Bear rescue season follows tsunami

From ANIMAL PEOPLE, March 2005:

AGRA, CHENGDU–Wildlife SOS founder Kartick Satyanarayan
spent most of the first two months of 2005 often literally up to his
hips in post-tsunami swamp water and sometimes displaced salt water
crocodiles, gorged on human remains. Still, Satyanarayan did not
forget that his primary objective for the year was to rescue sloth
bears and jail the poachers who supply cubs to dancing bear trainers
and bear-baiters.
“Kartick has been madly rushing from tsunami work in the
Andaman Islands and Tamil Nadu to anti-poaching work, as this is the
peak season for bear cub poaching,” Friendicoes SECA shelter manager
Geeta Seshamani told ANIMAL PEOPLE. “We have managed four raids
between all the other work and rescued nine tiny cubs and six
slightly older cubs at locations in Orissa, Karna-taka, and
Maharashtra states.”
Wildlife SOS originally partnered with Friendicoes SECA to
rescue animals from the streets of Delhi. Friendicoes SECA handles
dogs, cats, and other domestic species; Wildlife SOS responds to
calls about urban wildlife, mostly snakes and monkeys.

Starting in 1996, Wildlife SOS and Friendicoes SECA built
India’s first sanctuary for dancing bears, 17 kilometres from Agra,
backed by International Animal Rescue of the U.S. and Britain, Save
The Bears of Australia, One Voice of France, and the World Society
for the Protection of Animals.
Fielding animal rescue teams after the 2001 Gujarat
earthquake and December 2004 tsunami were their next joint ventures.
Interdicting the bear traffic went on all the while,
including a February 5 sting operation in Hubli, Karnataka, that
seized five bear cubs and brought the arrests of seven alleged
poachers and smugglers. Hubli-Dharwad City Police Commissioner K.V.
Gagandeep told the Deccan Herald that the suspects trapped bears in
the thick jungles of Kalghatgi, in the Dharwad district, and in the
forests of Uttara Kannada. Often they killed the mother bear,
Gagandeep said, in order to take the two-to-three-week-old cubs.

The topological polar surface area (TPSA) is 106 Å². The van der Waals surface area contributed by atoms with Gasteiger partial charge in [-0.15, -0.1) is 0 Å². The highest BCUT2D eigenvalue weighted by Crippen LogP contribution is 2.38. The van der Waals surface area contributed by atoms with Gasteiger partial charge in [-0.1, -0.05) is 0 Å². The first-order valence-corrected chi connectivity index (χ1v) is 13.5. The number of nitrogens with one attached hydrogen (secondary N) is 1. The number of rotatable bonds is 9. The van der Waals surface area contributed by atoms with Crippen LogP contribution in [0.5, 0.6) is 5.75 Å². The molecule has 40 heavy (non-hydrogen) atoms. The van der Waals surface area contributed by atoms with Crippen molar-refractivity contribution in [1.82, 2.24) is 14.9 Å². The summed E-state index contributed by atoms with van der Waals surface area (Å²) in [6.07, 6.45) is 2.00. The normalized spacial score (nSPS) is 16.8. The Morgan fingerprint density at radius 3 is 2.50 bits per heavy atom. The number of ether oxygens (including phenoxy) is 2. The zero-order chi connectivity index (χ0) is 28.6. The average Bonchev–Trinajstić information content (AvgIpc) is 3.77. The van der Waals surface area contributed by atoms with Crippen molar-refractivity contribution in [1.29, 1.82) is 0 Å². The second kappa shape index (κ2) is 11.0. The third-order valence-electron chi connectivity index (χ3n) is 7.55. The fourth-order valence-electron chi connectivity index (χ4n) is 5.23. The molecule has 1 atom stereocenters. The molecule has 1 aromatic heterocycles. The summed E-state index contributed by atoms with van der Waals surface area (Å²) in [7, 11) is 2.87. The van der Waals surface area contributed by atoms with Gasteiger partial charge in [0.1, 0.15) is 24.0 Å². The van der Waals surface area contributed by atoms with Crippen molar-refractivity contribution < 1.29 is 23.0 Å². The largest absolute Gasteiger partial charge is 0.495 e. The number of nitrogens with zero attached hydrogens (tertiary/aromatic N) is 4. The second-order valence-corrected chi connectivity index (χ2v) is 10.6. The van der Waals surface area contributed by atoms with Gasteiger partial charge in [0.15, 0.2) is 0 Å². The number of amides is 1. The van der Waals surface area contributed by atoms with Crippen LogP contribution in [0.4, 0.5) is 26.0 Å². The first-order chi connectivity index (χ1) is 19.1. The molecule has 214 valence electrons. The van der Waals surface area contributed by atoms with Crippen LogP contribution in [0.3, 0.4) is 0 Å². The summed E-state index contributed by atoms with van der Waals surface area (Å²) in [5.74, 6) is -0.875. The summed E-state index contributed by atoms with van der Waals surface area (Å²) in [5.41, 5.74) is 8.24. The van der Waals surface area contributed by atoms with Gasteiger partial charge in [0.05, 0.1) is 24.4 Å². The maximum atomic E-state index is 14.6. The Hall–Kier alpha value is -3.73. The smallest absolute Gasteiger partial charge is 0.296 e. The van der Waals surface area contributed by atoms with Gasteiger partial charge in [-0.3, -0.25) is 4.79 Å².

The poachers sold the cubs to smugglers for less than $700
each. The smugglers’ markets were said to be in Pakistan, reached
via clandestine routes from Gujarat or Punjab; Nepal, accessed
through Bihar or Uttar Pradesh; and Thailand, which might have been
a relay point for sending them to regions of Southeast Asia, notably
China, where bear parts are believed to have medicinal value.
Bears sent to Pakistan are typically pitted against dogs in
baiting exhibitions. Bear-baiting is illegal in Pakistan, and has
been illegal under strict Islamic law since the time of Mohammed
himself, but is still practiced in much of Central Asia, wherever
law enforcement is weak or corrupt and bears are available. When the
bears are killed or die from neglect and infected wounds, their
remains are bootlegged to China.

Ashok & Julie

The “bear rescue season” for Wildlife SOS actually started
about 10 days before the tsunami, when two bears named Ashok and
Julie arrived at the Agra Bear Rescue Centre after a 17-hour journey
from a small zoo in Goa to Agra, where they had been housed for
about a month after the Goa Forest Department seized them from two
dancing bear trainers.
The trainers, brothers and members of the Kalandar clan,
entered Goa from Karnataka. The Kalandars have trained bears since
the Middle Ages, and appear to be ancestrally related to the gypsy
bear trainers of eastern Europe.
Because no one at the zoo knew how to look after bears,
suspect Imam Saabu was employed as their caretaker, but in custody,
Satyanar-ayan said, “The bears were not getting any exercise and the
heavy brass ring and the rope through their muzzle started affecting
their health. They were losing condition, and their muzzles began
to bleed and get infected.”
Wildlife SOS spent a week treating their infections before
deciding they could withstand transport.
“Ashok is three years old and Julie is five years old,”
Satyanarayan told ANIMAL PEOPLE. “Ashok is a very philosophical
bear, who has all his teeth. Julie on the other hand is more
irritable, as she has suffered longer and perhaps had a more cruel
Satyanarayan renamed them “John” and “Jo,” after John and Jo
Hicks of International Animal Rescue, who initiated their move to
the Agra Bear Rescue Facility.
“Our experience shows that these bears will settle down very
quickly at the rescue facility,” said wildlife veterinarian Arun A.
Sha, “and in direct contrast to their long years of suffering, they
will very soon learn to play and enjoy life like real bears.”

Bile farm bears

Animals Asia Foundation founder Jill Robinson spent much of
the first half of January 2005 helping with tsunami relief work,